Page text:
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The Work of Deacons

July 7, 2017

"To all the saints in Christ Jesus who are in Philippi, with the bishops and deacons" -- Philippians 1:1

 

In appointing deacons, it's not about just looking for men who make good decisions. It's not a talent competition. It's not about who's the most popular. It is: "Has this man exemplified service, and done so with love?" Jesus said in Matt. 20:28: "Just as the Son of Man did not come to be served, but to serve, and to give His life a ransom for many." Biblical leadership is about serving. 

 

We oftentimes point to Acts 6:1-7 as the passage that provides us an example to appoint deacons. The church was growing quickly; thus, needs arose that the apostles could not address (Acts 6:2). So there were men “appointed” to perform a necessary task of service (Acts 6:3). The apostles described the work of these men as “serving” (Acts 6:2). Although the men who were chosen to serve were not called “deacons,” this passage sheds more light on the work of deacons than any other passage.

 

What deacons are not: They are not rulers. The oversight of a congregation belongs only to the elders. But it’s good for deacons to meet with the elders in planning the work of the church. Deacons’ input and feedback on spiritual matters can be valuable. Also, the term deacon is not an honorary title. It is a work; a serving position. It should never be viewed as a prerequisite to be an elder. The deaconship, in its own right, is an important work (I Tim. 3:13).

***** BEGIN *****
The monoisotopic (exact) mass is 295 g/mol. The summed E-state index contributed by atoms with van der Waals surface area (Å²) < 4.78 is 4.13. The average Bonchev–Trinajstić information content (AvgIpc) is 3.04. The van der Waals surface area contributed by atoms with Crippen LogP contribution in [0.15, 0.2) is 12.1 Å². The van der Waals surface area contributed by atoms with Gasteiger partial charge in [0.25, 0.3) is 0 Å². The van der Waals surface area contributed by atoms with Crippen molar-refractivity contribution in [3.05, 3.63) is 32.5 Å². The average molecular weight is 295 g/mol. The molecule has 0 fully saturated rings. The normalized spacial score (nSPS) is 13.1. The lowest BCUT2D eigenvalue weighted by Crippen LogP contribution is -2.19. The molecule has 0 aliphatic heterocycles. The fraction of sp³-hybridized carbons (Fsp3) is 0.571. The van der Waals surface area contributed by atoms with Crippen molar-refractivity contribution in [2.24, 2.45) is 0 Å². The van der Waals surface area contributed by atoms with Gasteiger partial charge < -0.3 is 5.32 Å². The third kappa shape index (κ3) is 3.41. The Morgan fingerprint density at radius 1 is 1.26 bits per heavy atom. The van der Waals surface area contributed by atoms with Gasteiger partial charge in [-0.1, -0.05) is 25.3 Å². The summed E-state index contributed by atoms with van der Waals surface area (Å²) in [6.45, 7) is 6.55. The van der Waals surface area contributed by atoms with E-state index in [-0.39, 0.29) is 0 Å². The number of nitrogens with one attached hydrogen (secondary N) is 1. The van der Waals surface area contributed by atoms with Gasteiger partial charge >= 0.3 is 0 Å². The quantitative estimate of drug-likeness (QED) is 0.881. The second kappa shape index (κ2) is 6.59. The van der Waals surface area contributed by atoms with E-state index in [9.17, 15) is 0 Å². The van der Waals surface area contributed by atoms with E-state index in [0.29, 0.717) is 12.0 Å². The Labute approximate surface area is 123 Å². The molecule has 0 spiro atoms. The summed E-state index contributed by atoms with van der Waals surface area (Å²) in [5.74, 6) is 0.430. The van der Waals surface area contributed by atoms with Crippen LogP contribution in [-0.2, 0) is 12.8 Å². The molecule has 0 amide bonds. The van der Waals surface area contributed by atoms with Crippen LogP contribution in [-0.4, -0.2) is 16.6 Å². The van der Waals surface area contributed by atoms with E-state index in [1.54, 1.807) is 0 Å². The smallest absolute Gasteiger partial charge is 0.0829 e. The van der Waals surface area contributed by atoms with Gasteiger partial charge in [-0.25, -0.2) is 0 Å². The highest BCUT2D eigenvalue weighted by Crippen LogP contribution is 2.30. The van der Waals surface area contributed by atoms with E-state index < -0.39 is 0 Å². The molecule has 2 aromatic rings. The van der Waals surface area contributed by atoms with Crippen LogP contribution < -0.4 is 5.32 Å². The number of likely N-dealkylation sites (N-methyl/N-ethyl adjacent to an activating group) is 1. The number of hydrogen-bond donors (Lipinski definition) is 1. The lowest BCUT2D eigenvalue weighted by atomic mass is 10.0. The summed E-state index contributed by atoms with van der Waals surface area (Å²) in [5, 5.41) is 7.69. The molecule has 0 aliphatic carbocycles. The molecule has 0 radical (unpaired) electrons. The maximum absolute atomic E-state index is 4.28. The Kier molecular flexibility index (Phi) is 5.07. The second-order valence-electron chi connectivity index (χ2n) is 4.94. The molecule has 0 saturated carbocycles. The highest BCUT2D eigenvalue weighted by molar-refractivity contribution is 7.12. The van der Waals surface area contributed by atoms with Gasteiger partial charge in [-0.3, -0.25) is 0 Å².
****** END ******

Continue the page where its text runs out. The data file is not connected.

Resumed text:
Elders oversee a congregation and certainly cannot do everything needed to accomplish the work. That is where deacons come in. The work that deacons do is often behind the scenes and not very prestigious. Yet, their role is highly important for a well-functioning church.

 

The work of deacons is primarily physical in nature, allowing elders to handle work more of a spiritual nature. However, we would never want to limit a deacon spiritually. There are spiritual things deacons also can be involved in, like preaching and teaching.

 

God’s wisdom is seen in allowing each local eldership to assess the needs of the congregation and assign the work that needs to be done to the deacons. The common needs of most congregations are:

 

*Benevolence: Take care of needy saints

*Bookwork: Treasury, attendance records

*Building maintenance and repair: Order cleaning supplies, furnace and A/C serviced, repairs

*Physical needs of members: Give rides to services, assist in baptisms

*Prepare for worship: Greet, prepare assignment list, hand out visitors cards

*Prepare the building for services: Lock/unlock doors, turn on/off lights, make sure furnace or A/C is on

 

Bottom line: Deacons are important and they must be supported by the congregation. These men must be positive, optimistic and encouraging. They encourage the elders, preacher and members. They are shining lights and great examples of service.

 

 

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